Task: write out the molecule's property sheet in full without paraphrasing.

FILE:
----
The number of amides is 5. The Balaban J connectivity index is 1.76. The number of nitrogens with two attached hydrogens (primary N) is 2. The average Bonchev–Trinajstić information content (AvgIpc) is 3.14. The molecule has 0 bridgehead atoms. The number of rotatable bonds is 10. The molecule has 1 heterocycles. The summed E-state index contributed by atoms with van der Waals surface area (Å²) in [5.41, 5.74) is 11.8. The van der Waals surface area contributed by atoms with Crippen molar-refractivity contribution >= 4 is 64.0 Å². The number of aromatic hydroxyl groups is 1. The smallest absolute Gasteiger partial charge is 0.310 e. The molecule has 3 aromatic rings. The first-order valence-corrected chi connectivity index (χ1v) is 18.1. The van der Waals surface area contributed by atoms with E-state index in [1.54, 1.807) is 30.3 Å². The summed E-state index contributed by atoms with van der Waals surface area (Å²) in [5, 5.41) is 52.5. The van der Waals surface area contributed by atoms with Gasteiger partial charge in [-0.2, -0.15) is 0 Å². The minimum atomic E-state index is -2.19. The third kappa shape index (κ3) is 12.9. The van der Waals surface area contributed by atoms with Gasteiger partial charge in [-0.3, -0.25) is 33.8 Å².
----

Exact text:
The number of amides is 5. The Balaban J connectivity index is 1.76. The number of nitrogens with two attached hydrogens (primary N) is 2. The average Bonchev–Trinajstić information content (AvgIpc) is 3.14. The molecule has 0 bridgehead atoms. The number of rotatable bonds is 10. The molecule has 1 heterocycles. The summed E-state index contributed by atoms with van der Waals surface area (Å²) in [5.41, 5.74) is 11.8. The van der Waals surface area contributed by atoms with Crippen molar-refractivity contribution >= 4 is 64.0 Å². The number of aromatic hydroxyl groups is 1. The smallest absolute Gasteiger partial charge is 0.310 e. The molecule has 3 aromatic rings. The first-order valence-corrected chi connectivity index (χ1v) is 18.1. The van der Waals surface area contributed by atoms with E-state index in [1.54, 1.807) is 30.3 Å². The summed E-state index contributed by atoms with van der Waals surface area (Å²) in [5, 5.41) is 52.5. The van der Waals surface area contributed by atoms with Gasteiger partial charge in [-0.2, -0.15) is 0 Å². The minimum atomic E-state index is -2.19. The third kappa shape index (κ3) is 12.9. The van der Waals surface area contributed by atoms with Gasteiger partial charge in [-0.3, -0.25) is 33.8 Å².